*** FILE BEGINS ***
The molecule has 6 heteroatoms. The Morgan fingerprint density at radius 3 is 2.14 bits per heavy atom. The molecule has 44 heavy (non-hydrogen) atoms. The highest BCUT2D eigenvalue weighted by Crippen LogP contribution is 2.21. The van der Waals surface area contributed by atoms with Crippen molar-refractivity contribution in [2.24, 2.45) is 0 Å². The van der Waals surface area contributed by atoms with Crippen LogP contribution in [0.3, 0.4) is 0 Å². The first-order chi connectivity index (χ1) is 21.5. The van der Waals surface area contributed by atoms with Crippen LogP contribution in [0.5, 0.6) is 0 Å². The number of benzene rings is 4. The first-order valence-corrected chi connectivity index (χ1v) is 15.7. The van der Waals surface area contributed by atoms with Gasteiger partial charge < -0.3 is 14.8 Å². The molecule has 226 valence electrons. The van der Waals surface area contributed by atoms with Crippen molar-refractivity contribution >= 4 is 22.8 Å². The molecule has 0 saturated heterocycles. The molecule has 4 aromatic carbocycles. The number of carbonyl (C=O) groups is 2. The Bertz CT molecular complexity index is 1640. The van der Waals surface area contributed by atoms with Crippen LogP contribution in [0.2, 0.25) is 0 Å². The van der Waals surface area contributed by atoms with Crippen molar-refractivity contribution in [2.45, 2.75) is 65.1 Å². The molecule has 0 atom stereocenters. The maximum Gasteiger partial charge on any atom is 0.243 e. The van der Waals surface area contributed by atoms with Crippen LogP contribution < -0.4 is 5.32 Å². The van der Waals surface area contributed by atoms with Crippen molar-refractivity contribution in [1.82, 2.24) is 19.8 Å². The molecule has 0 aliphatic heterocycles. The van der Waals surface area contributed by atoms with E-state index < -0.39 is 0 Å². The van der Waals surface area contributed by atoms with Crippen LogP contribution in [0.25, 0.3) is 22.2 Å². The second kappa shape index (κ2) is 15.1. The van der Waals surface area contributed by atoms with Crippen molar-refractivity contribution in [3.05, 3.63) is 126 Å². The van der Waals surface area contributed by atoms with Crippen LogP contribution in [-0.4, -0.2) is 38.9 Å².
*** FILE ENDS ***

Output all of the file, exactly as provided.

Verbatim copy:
The molecule has 6 heteroatoms. The Morgan fingerprint density at radius 3 is 2.14 bits per heavy atom. The molecule has 44 heavy (non-hydrogen) atoms. The highest BCUT2D eigenvalue weighted by Crippen LogP contribution is 2.21. The van der Waals surface area contributed by atoms with Crippen molar-refractivity contribution in [2.24, 2.45) is 0 Å². The van der Waals surface area contributed by atoms with Crippen LogP contribution in [0.3, 0.4) is 0 Å². The first-order chi connectivity index (χ1) is 21.5. The van der Waals surface area contributed by atoms with Crippen LogP contribution in [0.5, 0.6) is 0 Å². The number of benzene rings is 4. The first-order valence-corrected chi connectivity index (χ1v) is 15.7. The van der Waals surface area contributed by atoms with Gasteiger partial charge < -0.3 is 14.8 Å². The molecule has 226 valence electrons. The van der Waals surface area contributed by atoms with Crippen molar-refractivity contribution >= 4 is 22.8 Å². The molecule has 0 saturated heterocycles. The molecule has 4 aromatic carbocycles. The number of carbonyl (C=O) groups is 2. The Bertz CT molecular complexity index is 1640. The van der Waals surface area contributed by atoms with Crippen LogP contribution in [0.2, 0.25) is 0 Å². The van der Waals surface area contributed by atoms with Crippen molar-refractivity contribution in [2.45, 2.75) is 65.1 Å². The molecule has 0 atom stereocenters. The maximum Gasteiger partial charge on any atom is 0.243 e. The van der Waals surface area contributed by atoms with Crippen LogP contribution < -0.4 is 5.32 Å². The van der Waals surface area contributed by atoms with Crippen molar-refractivity contribution in [1.82, 2.24) is 19.8 Å². The molecule has 0 aliphatic heterocycles. The van der Waals surface area contributed by atoms with E-state index < -0.39 is 0 Å². The van der Waals surface area contributed by atoms with Crippen LogP contribution in [0.25, 0.3) is 22.2 Å². The second kappa shape index (κ2) is 15.1. The van der Waals surface area contributed by atoms with Crippen molar-refractivity contribution in [3.05, 3.63) is 126 Å². The van der Waals surface area contributed by atoms with Crippen LogP contribution in [-0.4, -0.2) is 38.9 Å².